What Do I Need to Succeed in a Malpractice Lawsuit?
Evidence That Your Attorney Had a Duty to Represent You:
This is usually the easiest element to prove in a malpractice suit. If you entered into a contract (fee agreement) with your attorney, he or she has a duty to provide you with competent legal service.
Evidence That Your Attorney Breached the Standard of Care:
Next, you will need to prove that your attorney breached his or her duty to you by either making a mistake, intentionally damaging the case, failing to disclose conflicts of interest, or acting negligently. A qualified malpractice attorney can analyze your case to determine whether a claim may exist against your former attorney.
Evidence That Your Attorney’s Breach Caused You Harm:
Beyond establishing that your attorney failed to meet the standard of care, you have to prove, through admissible evidence, that this failure caused you damage. This is usually the most difficult element to prove in a malpractice suit and is established by the “case-within-a-case” method of determining causation. For example, just because your attorney failed to file your personal injury suit before the expiration of the statute of limitations, does not mean you have a successful malpractice claim for misconduct. Instead, you will also need to prove that you would have won your personal injury suit and received damages had your attorney not blown the deadline.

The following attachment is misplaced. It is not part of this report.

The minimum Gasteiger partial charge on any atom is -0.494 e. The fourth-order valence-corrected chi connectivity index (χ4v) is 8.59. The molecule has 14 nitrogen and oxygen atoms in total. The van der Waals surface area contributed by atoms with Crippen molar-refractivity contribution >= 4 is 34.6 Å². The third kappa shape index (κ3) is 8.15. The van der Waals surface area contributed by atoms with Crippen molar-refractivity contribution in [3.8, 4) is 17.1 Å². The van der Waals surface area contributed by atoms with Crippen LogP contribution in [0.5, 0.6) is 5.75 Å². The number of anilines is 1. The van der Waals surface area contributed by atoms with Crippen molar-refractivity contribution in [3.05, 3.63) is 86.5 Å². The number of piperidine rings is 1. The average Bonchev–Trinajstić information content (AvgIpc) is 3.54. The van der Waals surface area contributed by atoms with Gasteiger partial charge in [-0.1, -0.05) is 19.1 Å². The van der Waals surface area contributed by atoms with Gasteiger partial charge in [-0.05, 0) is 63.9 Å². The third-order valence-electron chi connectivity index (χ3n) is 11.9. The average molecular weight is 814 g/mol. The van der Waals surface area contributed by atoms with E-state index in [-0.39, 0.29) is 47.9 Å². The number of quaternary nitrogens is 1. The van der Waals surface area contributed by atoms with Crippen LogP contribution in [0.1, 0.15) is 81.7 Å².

What Do I Need to Do Before I Sue for Legal Malpractice?
To prepare for a legal malpractice case for your lawyer’s misconduct, you will need to begin by gathering as much information as possible. This means collecting any documents that are related to the case handled by your attorney, including the contract or fee agreement that you signed, and any bills that you received. Remember, your case file is your property and does not belong to your attorney. This means that at your request, your attorney is required to promptly turn over your file. Once you’ve received your file, continue gathering evidence that supports your legal malpractice claim. This includes putting together a list of witnesses who can support your claims against your attorney, and the damages that you suffered as a result.